We identified 134 173 patients with a first hospital-based diagnosis of hematuria. This cohort comprised 52 367 women (39.0%) and 81 806 men (61.0%), with a median (IQR) age of 59 (44-72) years. Of these patients, 8834 (6.6%) had macroscopic hematuria and 125 339 (93.4%) had microscopic or unspecified hematuria; 26 696 (19.9%) had a previous urogenital disease (Table 1).
Among 134 173 patients, 21 457 had a cancer diagnosis during the median (IQR) follow-up of 5 (2-10) years. The SIR for cancer overall was high during the first 3 months after a hematuria diagnosis (14.15; 95% CI, 13.81-14.50) and then dropped markedly. After more than 5 years of follow-up, an approximately 10% increased cancer risk persisted (SIR, 1.11; 95% CI, 1.09-1.14) (Table 2).
Correspondingly, the 3-month cumulative incidence (or absolute risk) of any cancer diagnosis was 4.81% (95% CI, 4.70%-4.93%), the 1-year risk was 6.65% (95% CI, 6.51%-6.78%; women: 4.02% [95% CI, 3.85%-4.19%]; men: 8.32% [95% CI, 8.13%-8.52%]), and the 5-year risk was 12.34% (95% CI, 12.15%-12.53%; women: 8.62% [95% CI, 8.36%-8.88%]; men: 14.69% [95% CI, 14.43%-14.95%]), considering death as a competing risk (Table 3 and Figure).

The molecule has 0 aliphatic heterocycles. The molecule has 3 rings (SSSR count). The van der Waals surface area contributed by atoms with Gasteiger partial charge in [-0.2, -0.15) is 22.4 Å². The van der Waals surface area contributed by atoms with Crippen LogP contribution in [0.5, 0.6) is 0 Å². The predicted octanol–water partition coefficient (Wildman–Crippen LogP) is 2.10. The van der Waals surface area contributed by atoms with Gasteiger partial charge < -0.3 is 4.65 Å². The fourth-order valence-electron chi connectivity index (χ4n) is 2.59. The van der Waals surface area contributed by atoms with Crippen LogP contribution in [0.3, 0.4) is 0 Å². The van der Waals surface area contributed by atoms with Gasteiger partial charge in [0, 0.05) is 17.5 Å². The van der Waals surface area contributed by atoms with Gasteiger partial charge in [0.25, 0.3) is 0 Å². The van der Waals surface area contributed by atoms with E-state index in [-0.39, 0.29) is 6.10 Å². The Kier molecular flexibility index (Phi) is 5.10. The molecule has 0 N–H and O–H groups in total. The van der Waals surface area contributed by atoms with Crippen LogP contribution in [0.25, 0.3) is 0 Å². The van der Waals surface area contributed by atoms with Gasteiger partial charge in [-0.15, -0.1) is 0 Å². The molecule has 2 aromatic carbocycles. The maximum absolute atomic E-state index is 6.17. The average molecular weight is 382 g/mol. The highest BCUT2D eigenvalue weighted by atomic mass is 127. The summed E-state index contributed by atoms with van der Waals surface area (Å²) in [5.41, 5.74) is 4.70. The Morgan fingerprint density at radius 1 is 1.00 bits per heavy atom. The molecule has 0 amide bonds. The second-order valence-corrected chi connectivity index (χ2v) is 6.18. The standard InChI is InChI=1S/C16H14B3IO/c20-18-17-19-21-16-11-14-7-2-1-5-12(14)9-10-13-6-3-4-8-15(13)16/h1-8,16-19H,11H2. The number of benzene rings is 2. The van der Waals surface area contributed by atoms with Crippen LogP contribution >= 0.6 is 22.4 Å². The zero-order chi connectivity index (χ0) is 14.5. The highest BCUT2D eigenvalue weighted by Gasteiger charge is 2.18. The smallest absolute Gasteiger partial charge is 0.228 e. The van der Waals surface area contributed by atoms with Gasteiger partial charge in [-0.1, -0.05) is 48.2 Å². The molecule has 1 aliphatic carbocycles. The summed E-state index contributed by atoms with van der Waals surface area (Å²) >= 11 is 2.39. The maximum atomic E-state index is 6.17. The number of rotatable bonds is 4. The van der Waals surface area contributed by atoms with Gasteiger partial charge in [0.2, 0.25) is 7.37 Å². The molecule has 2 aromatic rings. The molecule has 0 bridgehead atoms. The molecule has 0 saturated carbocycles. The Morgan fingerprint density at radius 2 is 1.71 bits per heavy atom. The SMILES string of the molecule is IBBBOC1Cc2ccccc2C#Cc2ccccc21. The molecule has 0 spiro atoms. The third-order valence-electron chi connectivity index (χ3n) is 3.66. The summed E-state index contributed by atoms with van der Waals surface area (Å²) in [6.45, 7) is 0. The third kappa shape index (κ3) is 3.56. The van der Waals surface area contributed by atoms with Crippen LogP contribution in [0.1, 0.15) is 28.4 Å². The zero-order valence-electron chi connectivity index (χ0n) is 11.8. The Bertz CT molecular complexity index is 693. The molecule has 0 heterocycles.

Among the 8834 patients with macroscopic hematuria, 748 (8.5%) had a cancer diagnosis within the first 3 months, compared with 5677 (4.5%) among the 125 339 patients with microscopic hematuria. The 5-year cumulative incidence was 15.76% (95% CI, 14.87%-16.67%) for macroscopic hematuria and was 12.09% (95% CI, 11.90%-12.28%) for microscopic hematuria. Accordingly, patients with macroscopic hematuria had a particularly high SIR of any cancer in the first 3 months (SIR, 26.14; 95% CI, 24.30-28.08) but did not have increased cancer risk more than 5 years after hematuria diagnosis (SIR, 0.87; 95% CI, 0.66-1.12).